Admiralty Research Laboratory - Upper Lodge (ARL U/L)

The site known as Upper Lodge, was situated in the northwest corner of Bushy Park, and accessible by road from Hampton Hill High Street, also from Teddington and Hampton Court via the road through the park, Chestnut Avenue.

The lodge and the surrounding area that included some substantial wooden buildings became the annex of the Admiralty Research Laboratory based in Queens Road, Teddington in 1945, known as ARL Upper Lodge - commonly abbreviated to 'ARL U/L'. Upper Lodge was the last part of ARL to close as it remained in use for defence research until the end of 1993, at that time known simply as "DRA Teddington".

.Southern aspect
Southern side of the lodge in 1992


Early Occupants

An early occupant of the lodge at U/L was what was (previously) known as the Admiralty Photographic and Instrumentation Research Laboratory (APIRL) that was relocated, upon amalgamation with ARL in 1949, from 21 The Boltons, Kensington. The ex-APIRL staff became members of the Instrumentation (K) Group with an existing member of ARL staff, Harry Margary, appointed their Group Leader.


21 The Boltons - until 1949 the Admiralty Photographic and Instrumentation Research Laboratory (APIRL)

 

Site History

This ARL site took its name from the lodge, which dates from the 1840s, built in the location of two previous lodges; the original lodge built in the 16th century was rebuilt in 1709 for Charles Montagu, First Earl of Halifax.

The lodge became known as the 'Upper Lodge' in the late 18th century as it stood in the area designated as Upper Bushy Park. The name of the lodge (built 1664, designed by William Samwell) in Lower Bushy Park has changed from 'Lower Lodge' to Bushy House, which from 1900 was used by the National Physical Laboratory.

After Hampton Court Palace ceased to be a royal residence the 'Upper Lodge' became one of the grace and favour suites at the disposal of the sovereign with the official name of "Charles II's Lodge".

During WWI King George V gave permission for wooden buildings to be erected in the grounds and the site became the Kings Canadian Hospital for the convalescence of wounded Canadian troops.

From 1919 to the mid-1930s it was the Kings Canadian Camp School, a residential open air school for under-nourished children with respiratory diseases from London's East End, run by the London County Council (LCC).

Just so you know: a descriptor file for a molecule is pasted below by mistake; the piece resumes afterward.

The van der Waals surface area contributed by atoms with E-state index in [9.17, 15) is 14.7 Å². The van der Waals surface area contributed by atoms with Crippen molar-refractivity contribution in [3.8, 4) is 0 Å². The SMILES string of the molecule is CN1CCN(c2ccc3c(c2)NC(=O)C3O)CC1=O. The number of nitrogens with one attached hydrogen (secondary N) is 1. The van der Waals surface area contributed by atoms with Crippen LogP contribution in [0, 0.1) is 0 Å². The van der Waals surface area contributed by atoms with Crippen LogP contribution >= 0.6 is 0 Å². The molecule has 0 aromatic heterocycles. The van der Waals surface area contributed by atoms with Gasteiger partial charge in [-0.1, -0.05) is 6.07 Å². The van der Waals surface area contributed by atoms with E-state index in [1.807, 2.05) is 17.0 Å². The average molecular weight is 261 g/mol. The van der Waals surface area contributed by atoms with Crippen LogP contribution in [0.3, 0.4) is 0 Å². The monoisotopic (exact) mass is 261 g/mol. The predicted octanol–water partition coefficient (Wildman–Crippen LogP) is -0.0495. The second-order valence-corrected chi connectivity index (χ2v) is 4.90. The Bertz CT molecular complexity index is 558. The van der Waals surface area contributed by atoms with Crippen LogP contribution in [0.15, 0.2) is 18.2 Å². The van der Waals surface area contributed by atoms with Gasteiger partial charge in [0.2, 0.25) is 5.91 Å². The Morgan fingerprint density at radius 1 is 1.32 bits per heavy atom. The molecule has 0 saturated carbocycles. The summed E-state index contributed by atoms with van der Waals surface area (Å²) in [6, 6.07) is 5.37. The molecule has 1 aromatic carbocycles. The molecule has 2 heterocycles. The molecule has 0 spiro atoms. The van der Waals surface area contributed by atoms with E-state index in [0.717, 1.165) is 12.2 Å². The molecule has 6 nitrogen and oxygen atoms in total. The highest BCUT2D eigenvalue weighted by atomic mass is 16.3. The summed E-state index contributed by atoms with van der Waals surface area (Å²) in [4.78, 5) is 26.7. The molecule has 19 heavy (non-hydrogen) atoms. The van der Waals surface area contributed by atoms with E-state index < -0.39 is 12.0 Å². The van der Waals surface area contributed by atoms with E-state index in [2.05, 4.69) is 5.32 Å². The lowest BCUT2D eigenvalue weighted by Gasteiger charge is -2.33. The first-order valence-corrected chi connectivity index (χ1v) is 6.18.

Around 1942 the Upper Lodge site was taken over by the Air Ministry and occupied by American troops of the 8th US Army Air Force, as was a sizeable portion of Bushy Park.

In 1945 the site was transferred to the Admiralty to become an annex of the Admiralty Research Laboratory in Queens Road, Teddington.

The Ministry of Defence relinquished the site lease to Crown Estates in 1994; the site, then known as DRA Teddington, having ceased to be used on 23rd December 1993.

 

One topic in which APIRL specialised was underwater still and cine photography. Such were the advancements made in this area that a naval liaison officer, Lt Jim Hodges who was a qualified RN diver, was appointed. Further, APIRL called upon the services of Lt Cdr Lionel 'Buster' Crabb when the occasion demanded. However in the early days of May 1951 the roles were reversed, as Lionel Crabb knew that a young Scientific Officer named Walter Rosse Stamp (known as Rosse and by then a member of ARL's K-Group) was embarked upon an investigation into the possibilities and problems of using the medium of television for remote underwater viewing, building upon his considerable expertise in the science and engineering behind underwater still and cine photography. As a young lad, Rosse was fortunate enough to have his own workshop where he constructed his own cameras from scratch including grinding his own lenses. Rosse was a very rare scientist indeed, possessing an abundance of commonsense and skilled in mechanical and electrical engineering. More on underwater television systems and the search for HMS/M ARRAY.


Ex-APIRL staff outside the Lodge circa 1949

Rosse Stamp is seated on the right-hand end. Seated third from the left is Raymond (Ray) P. Coghlan who was the L-Group Section Leader for the development of SOAP - prototype Sonar 2007.

 

 

Hydrodynamic Research Facilities

These facilities were purpose-built within the Upper Lodge site, in the 1950s, to further the ARL research into the motion and control of ships, submarines and torpedoes, in order to establish the underlying science of their behaviour for the purpose of in-service improvements and future designs. This work was undertaken by the staff of the Fluid Dynamics Group, renamed Hydrodynamics Group in 1960 - internally designated G-Group.


A 12" Water Tunnel was constructed in an existing building behind what had been the servants accommodation.

The 12" dimension refers to the size of the working section of the facility where the models under investigation were positioned. This tunnel and the later 30" tunnel allowed models to be assessed in a pressurised water flow; both flow-rate and pressure (to simulate operation at depth) could be varied over a range.


An early pump-jet model mounted in the working section of the 12"? Water Tunnel

Rotating Beam Channel

With the concept proven by the initial version used at Upper Lodge that was 10ft in diameter, the design and construction of a much larger facility was sanctioned. The opportunity was taken to build new offices and a 30" Water Tunnel at the same time.


Members of ARL's G-Group outside their office block at Upper Lodge circa 1960


RBC


A high-angle view of a model under test moving through the water channel courtesy of the rotating arm of the RBC

 

 

 

 

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